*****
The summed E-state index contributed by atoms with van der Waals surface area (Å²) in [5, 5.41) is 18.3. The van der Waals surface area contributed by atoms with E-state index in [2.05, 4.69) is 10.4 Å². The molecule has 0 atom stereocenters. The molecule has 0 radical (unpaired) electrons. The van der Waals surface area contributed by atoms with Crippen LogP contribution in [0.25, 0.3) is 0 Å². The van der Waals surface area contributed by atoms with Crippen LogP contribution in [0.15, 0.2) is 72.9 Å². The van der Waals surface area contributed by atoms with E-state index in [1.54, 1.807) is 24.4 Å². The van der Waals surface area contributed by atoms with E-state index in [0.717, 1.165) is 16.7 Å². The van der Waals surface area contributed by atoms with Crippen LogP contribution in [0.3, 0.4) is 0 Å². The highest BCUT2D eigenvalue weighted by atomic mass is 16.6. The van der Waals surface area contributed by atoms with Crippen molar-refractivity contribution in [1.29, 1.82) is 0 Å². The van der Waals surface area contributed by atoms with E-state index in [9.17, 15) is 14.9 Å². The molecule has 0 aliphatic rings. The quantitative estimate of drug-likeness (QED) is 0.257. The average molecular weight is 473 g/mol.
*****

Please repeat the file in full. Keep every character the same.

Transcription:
The summed E-state index contributed by atoms with van der Waals surface area (Å²) in [5, 5.41) is 18.3. The van der Waals surface area contributed by atoms with E-state index in [2.05, 4.69) is 10.4 Å². The molecule has 0 atom stereocenters. The molecule has 0 radical (unpaired) electrons. The van der Waals surface area contributed by atoms with Crippen LogP contribution in [0.25, 0.3) is 0 Å². The van der Waals surface area contributed by atoms with Crippen LogP contribution in [0.15, 0.2) is 72.9 Å². The van der Waals surface area contributed by atoms with E-state index in [1.54, 1.807) is 24.4 Å². The van der Waals surface area contributed by atoms with E-state index in [0.717, 1.165) is 16.7 Å². The van der Waals surface area contributed by atoms with Crippen LogP contribution in [0.3, 0.4) is 0 Å². The highest BCUT2D eigenvalue weighted by atomic mass is 16.6. The van der Waals surface area contributed by atoms with Crippen molar-refractivity contribution in [1.29, 1.82) is 0 Å². The van der Waals surface area contributed by atoms with E-state index in [9.17, 15) is 14.9 Å². The molecule has 0 aliphatic rings. The quantitative estimate of drug-likeness (QED) is 0.257. The average molecular weight is 473 g/mol.